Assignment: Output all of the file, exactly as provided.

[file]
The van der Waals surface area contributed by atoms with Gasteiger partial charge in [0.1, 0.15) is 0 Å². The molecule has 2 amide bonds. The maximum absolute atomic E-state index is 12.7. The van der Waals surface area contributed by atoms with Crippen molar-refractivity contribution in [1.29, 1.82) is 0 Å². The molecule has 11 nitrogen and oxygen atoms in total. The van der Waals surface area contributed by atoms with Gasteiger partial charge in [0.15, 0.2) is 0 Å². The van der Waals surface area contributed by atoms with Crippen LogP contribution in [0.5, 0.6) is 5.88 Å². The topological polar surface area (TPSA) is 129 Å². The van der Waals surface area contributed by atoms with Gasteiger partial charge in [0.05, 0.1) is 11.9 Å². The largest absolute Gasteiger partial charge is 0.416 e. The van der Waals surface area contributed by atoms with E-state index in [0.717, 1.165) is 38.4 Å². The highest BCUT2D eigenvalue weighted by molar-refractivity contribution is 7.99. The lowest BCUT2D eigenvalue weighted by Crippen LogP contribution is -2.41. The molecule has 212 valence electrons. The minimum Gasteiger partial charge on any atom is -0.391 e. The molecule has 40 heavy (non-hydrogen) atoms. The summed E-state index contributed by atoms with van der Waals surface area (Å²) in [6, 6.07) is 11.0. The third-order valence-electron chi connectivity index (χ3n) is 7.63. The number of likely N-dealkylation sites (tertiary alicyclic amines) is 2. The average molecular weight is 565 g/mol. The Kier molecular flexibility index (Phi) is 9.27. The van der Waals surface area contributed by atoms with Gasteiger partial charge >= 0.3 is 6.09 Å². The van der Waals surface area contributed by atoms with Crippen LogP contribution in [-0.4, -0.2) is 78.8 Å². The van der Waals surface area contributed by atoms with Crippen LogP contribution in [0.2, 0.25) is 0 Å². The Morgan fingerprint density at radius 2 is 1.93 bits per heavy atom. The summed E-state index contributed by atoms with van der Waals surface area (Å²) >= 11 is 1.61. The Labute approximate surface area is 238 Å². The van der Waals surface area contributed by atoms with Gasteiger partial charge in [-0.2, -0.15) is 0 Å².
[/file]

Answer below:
The van der Waals surface area contributed by atoms with Gasteiger partial charge in [0.1, 0.15) is 0 Å². The molecule has 2 amide bonds. The maximum absolute atomic E-state index is 12.7. The van der Waals surface area contributed by atoms with Crippen molar-refractivity contribution in [1.29, 1.82) is 0 Å². The molecule has 11 nitrogen and oxygen atoms in total. The van der Waals surface area contributed by atoms with Gasteiger partial charge in [0.15, 0.2) is 0 Å². The van der Waals surface area contributed by atoms with Crippen LogP contribution in [0.5, 0.6) is 5.88 Å². The topological polar surface area (TPSA) is 129 Å². The van der Waals surface area contributed by atoms with Gasteiger partial charge in [0.05, 0.1) is 11.9 Å². The largest absolute Gasteiger partial charge is 0.416 e. The van der Waals surface area contributed by atoms with E-state index in [0.717, 1.165) is 38.4 Å². The highest BCUT2D eigenvalue weighted by molar-refractivity contribution is 7.99. The lowest BCUT2D eigenvalue weighted by Crippen LogP contribution is -2.41. The molecule has 212 valence electrons. The minimum Gasteiger partial charge on any atom is -0.391 e. The molecule has 40 heavy (non-hydrogen) atoms. The summed E-state index contributed by atoms with van der Waals surface area (Å²) in [6, 6.07) is 11.0. The third-order valence-electron chi connectivity index (χ3n) is 7.63. The number of likely N-dealkylation sites (tertiary alicyclic amines) is 2. The average molecular weight is 565 g/mol. The Kier molecular flexibility index (Phi) is 9.27. The van der Waals surface area contributed by atoms with Gasteiger partial charge >= 0.3 is 6.09 Å². The van der Waals surface area contributed by atoms with Crippen LogP contribution in [-0.4, -0.2) is 78.8 Å². The van der Waals surface area contributed by atoms with Crippen LogP contribution in [0.2, 0.25) is 0 Å². The Morgan fingerprint density at radius 2 is 1.93 bits per heavy atom. The summed E-state index contributed by atoms with van der Waals surface area (Å²) >= 11 is 1.61. The Labute approximate surface area is 238 Å². The van der Waals surface area contributed by atoms with Gasteiger partial charge in [-0.2, -0.15) is 0 Å².